But thinking about it, The wider concerns rather than just the one bottom line. So this whole idea of the triple bottom line is really important to that work. One of the reasons that I was passionate about doing this as well is that I kind of realized that a lot of big organizations where I used to work, for example, we're continuously on the sort of reorganization pattern. And I started to think, there's a huge social issue. That's just brewing under the surface everywhere. And as AI comes on stream, as we get more digital in the world, this is going to become a real problem. So we need to find solutions for the social problem while which still trying to find solutions for the climate and often, everyone talks about what's going wrong with the climate. Very few of us talk about the real social side of the story, which is why I'm really pleased to be on your podcast because it's about people.

[00:04:22] Adam: That's awesome. So what sort of work are you seeing people do around social issues.

[00:04:28] Katherine: So at the moment I've had such a wide array of experiences. Now, both with the podcast and with the work that we do, one of the things that I'm doing at the moment is I'm volunteering thing with local chamber of commerce. To help SMEs with shaping the let's, call them the signpost to point them in the right direction of where they need to look for resources, et cetera.

But what really being pushed in the UK at the moment is this net zero and energy efficiency. So there have been solutions that I've seen, that has come up with an idea to um, The sunlight, how it hits certain roofs. To see to the city, which one of these roofs should be the ones that host the solar panels.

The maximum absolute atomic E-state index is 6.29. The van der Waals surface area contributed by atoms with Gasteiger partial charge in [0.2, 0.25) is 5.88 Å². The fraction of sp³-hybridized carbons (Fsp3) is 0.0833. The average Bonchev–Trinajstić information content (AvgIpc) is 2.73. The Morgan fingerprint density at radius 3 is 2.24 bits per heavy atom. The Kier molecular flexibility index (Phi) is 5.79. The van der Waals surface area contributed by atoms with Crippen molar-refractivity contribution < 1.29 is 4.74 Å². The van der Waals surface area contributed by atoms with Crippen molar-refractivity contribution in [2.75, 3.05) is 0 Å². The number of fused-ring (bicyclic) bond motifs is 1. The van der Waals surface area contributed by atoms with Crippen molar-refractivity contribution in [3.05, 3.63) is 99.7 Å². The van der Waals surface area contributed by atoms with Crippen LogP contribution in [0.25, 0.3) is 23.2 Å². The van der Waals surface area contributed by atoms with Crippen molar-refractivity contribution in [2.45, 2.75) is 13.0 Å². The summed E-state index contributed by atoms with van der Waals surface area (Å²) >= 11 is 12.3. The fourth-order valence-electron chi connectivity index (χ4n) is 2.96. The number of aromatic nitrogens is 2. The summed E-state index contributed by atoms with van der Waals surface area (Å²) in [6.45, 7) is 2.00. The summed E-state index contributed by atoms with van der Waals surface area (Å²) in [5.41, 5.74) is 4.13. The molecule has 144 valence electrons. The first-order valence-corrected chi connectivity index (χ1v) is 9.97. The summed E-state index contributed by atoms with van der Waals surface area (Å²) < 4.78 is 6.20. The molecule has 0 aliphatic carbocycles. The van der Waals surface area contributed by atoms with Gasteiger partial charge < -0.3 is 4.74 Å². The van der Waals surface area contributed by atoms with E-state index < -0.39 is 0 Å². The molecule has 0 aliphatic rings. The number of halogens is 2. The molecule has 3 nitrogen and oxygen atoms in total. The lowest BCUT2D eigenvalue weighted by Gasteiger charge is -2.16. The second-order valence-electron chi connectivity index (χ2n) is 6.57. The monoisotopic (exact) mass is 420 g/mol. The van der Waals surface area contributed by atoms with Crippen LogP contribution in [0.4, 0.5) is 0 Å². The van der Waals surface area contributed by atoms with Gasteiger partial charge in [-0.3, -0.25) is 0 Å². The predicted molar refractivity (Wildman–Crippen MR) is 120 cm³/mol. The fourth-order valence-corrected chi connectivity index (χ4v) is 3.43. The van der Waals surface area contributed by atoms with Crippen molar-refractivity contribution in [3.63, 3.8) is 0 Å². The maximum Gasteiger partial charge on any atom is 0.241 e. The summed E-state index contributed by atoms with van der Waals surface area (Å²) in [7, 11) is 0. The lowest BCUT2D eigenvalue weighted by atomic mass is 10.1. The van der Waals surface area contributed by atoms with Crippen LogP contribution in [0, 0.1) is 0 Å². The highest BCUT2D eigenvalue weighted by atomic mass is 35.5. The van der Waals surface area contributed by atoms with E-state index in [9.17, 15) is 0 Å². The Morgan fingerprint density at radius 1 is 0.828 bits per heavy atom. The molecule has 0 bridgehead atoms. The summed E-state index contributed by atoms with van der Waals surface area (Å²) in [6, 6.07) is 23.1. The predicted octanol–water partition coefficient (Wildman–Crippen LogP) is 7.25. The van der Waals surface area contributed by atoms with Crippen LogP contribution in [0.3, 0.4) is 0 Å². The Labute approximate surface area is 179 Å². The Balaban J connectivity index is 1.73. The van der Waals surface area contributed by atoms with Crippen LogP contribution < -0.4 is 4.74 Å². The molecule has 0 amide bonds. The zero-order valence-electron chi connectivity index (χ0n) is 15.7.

That's really a clever solution. The other startup that I've been talking to, she's working on a solution to be able to test your website. As an entire website to not just one page, but to be able to assess your whole website quality terms of its carbon contribution and give you immediate feedback, things like this.

So these have been exciting sort of startup ideas that have come out of the work that I'm doing with the chamber. They're great. They're great things that, we can implement, um, with the sort of traditional companies there aren't ideas like that, it's really at the moment getting in place a team.

To start looking to the future. So it's about creating the capacity for people to start moving into that space, because right now, the typical excuse that you get is that We're busy with getting the day to day job done. So creating that space for people to actually go away and think about these solutions, to create the environment for employees to, to come up with ideas.

I read a book by one of the guests on my podcast, and he was saying in that book that actually it's employees who come up with the great ideas, all of the great innovations in the world. Come from employees and not necessarily the founders. So as much as we look at Jeff Bezos and Elon Musk and think how amazing and incredible they are as entrepreneurs the food behind that, isn't always them and creating and fostering an environment for that to thrive is so essential to the future we want to create.